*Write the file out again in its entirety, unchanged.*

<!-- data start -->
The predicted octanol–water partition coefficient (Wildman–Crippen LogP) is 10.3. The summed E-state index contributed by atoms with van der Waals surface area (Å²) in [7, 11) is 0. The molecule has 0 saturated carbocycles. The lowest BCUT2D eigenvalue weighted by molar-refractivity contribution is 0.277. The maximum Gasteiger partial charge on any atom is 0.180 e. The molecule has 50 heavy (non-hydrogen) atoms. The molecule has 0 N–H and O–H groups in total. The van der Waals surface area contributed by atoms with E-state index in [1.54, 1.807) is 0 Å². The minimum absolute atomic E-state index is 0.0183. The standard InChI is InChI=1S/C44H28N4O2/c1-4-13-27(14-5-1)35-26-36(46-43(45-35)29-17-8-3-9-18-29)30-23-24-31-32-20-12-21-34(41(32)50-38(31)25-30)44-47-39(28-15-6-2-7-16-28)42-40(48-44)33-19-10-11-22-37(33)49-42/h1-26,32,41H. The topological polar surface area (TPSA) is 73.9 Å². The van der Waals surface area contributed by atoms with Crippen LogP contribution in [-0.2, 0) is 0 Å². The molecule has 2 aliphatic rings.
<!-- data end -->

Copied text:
The predicted octanol–water partition coefficient (Wildman–Crippen LogP) is 10.3. The summed E-state index contributed by atoms with van der Waals surface area (Å²) in [7, 11) is 0. The molecule has 0 saturated carbocycles. The lowest BCUT2D eigenvalue weighted by molar-refractivity contribution is 0.277. The maximum Gasteiger partial charge on any atom is 0.180 e. The molecule has 50 heavy (non-hydrogen) atoms. The molecule has 0 N–H and O–H groups in total. The van der Waals surface area contributed by atoms with E-state index in [1.54, 1.807) is 0 Å². The minimum absolute atomic E-state index is 0.0183. The standard InChI is InChI=1S/C44H28N4O2/c1-4-13-27(14-5-1)35-26-36(46-43(45-35)29-17-8-3-9-18-29)30-23-24-31-32-20-12-21-34(41(32)50-38(31)25-30)44-47-39(28-15-6-2-7-16-28)42-40(48-44)33-19-10-11-22-37(33)49-42/h1-26,32,41H. The topological polar surface area (TPSA) is 73.9 Å². The van der Waals surface area contributed by atoms with Crippen LogP contribution in [-0.2, 0) is 0 Å². The molecule has 2 aliphatic rings.